Adding_a_Gradient (click to view)

Pattern Overlay

I love pattern overlays! First, uncheck the gradient overlay box so your shape is back to how you originally had it. Click on the down arrow of the pattern shown, and you will have several more patterns to choose from. Mess with the opacity and scale to get a look you really like.

There are more patterns available as well. When you pull down the menu to get more patterns, you see a small baclk arrow to the left. Click on that, and toward the bottom you'll see "Artist Surfaces" click on that and append it to your list. Do the same with all the other patterns on the list.

Here's a video showing how to use this feature.
Adding_a_Pattern_Overly (click to view)


Changing the opacity of a shape is how you can create a vellum look on your shape. It's really quite simple. When you have your shape layer selected, go to your layers menu. Simply click on the opacity arrow and change the level of opacity. That's it. You now have created vellum. In my second book--my wedding book--I did all the captions on vellum. I just drew the shape and size I wanted, changed the opacity, and put my text on top of it. I then drew a little tiny circle, put a bevel on it, and used that as the "pin" that was sticking it in. Like this:

As a little side note--notice how there is vellum on TOP of my wedding picture. Then I just used the marquee tool and drew a little square. Making SURE that my VELLUM layer was selected and NOT my picture, I just pressed delete. That's how I made it look like my picture was behind the vellum.

Rasterizing Shapes

Most of the time, when I work with shapes, I rasterize them as soon as I can. The way you do this is to select the proper layer, then to to Layer, Rasterize, Shape. Shapes that are rasterized are much easier to work with, and they don't have that annoying edge around it. You cannot use an action on a shape unless you have rasterized it. But, after you rasterize a shape, you can't change the color of it the same way. Instead, you have to choose your Paint Bucket tool and fill it in with the color you want. So, don't rasterize until you are sure you have made the shape the way you want.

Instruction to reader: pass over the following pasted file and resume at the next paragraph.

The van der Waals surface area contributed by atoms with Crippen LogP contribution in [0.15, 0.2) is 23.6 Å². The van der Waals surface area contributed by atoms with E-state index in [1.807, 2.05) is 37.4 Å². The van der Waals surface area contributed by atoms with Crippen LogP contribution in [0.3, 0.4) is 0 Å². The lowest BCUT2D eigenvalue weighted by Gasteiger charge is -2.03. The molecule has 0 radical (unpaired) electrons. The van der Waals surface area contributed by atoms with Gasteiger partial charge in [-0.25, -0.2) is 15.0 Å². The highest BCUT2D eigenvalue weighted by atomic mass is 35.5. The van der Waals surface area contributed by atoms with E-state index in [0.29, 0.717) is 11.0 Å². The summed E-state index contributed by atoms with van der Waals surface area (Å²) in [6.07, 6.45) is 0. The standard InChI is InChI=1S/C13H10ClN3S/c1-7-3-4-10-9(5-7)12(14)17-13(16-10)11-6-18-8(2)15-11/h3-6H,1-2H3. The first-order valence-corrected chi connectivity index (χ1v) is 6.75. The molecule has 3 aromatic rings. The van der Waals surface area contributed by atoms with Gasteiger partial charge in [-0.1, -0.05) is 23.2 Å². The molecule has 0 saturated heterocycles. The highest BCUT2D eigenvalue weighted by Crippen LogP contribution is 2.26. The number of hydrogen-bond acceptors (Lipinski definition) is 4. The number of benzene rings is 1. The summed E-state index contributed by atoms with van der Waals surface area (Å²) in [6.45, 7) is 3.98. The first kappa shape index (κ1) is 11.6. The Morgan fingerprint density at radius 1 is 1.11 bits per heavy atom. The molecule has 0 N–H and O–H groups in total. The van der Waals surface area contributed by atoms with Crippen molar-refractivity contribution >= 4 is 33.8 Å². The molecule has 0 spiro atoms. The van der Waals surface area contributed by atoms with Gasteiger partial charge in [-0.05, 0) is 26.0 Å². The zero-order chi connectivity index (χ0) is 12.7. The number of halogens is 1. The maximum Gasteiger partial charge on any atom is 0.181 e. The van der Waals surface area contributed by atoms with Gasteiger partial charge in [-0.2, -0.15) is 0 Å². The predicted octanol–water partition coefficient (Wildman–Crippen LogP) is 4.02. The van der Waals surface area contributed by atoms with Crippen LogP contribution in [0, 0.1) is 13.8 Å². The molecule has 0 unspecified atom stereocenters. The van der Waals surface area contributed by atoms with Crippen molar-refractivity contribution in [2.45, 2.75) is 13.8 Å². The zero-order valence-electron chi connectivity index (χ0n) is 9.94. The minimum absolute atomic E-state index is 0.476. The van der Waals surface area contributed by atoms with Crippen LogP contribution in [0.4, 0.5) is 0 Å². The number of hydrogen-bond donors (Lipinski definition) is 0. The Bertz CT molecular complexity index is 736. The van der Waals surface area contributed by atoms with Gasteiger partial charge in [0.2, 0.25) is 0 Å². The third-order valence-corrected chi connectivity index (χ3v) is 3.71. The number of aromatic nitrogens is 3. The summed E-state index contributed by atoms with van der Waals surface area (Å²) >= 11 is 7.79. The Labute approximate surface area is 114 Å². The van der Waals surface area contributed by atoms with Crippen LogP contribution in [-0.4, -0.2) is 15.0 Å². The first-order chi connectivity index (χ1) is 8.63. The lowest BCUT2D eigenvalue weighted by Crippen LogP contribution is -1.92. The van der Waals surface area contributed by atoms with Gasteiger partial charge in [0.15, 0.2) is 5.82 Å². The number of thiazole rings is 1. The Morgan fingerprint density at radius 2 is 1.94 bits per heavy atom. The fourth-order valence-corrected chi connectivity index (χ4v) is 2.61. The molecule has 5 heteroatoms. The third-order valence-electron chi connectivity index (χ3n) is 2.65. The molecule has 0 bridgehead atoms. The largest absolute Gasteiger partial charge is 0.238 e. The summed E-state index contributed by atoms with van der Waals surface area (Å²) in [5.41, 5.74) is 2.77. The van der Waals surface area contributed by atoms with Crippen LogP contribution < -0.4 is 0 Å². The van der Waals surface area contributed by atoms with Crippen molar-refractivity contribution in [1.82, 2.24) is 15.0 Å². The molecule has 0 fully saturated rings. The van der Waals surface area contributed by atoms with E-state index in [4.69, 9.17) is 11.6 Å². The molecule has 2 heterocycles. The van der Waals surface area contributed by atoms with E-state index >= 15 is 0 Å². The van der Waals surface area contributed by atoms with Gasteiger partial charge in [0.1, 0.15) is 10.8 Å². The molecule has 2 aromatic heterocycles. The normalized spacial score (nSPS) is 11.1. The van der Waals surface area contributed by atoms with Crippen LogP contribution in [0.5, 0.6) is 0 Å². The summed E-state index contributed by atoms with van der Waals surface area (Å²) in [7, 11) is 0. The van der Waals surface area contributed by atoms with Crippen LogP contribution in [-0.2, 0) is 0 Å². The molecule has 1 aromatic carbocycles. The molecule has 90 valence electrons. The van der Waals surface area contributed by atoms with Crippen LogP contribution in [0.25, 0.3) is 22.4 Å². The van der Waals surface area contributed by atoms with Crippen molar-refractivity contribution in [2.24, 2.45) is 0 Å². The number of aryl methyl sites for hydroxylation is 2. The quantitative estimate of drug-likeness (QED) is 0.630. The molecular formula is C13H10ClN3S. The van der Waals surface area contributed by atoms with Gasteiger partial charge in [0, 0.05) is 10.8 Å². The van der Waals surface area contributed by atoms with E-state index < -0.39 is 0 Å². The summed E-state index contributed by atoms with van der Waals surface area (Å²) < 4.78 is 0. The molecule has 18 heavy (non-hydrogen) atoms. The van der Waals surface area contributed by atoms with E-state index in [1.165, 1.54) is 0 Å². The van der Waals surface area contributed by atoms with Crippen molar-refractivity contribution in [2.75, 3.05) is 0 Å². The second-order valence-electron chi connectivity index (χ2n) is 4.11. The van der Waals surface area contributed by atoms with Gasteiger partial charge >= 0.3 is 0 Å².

1. Great discussion! Another tip, after you rasterize your shape, if you want to change color, you can also fill a layer on top of the shape with the desired color, and then use the shape as a clipping mask.

  2. Oh I've never done that! I'm going to try it!

  3. Here is my favorite freebie site:


  4. I love the clipping mask. I use it all the time. Most commonly I use it when I want several pictures that are all the same size. I make my shape, then hold down the ALT and click on it with the move tool. This duplicates the shape. I will arrange them how I want then put my pictures on top and create a clipping mask. It is a little time intensive but works great for getting a uniform look when I want it.

  5. Ok--I just tried the clipping mask today. Umm...where has this been all my life? I cannot BELIEVE how much time I've wasted trying to make pictures the right size! I'm gonna have to do a post on this one of these days!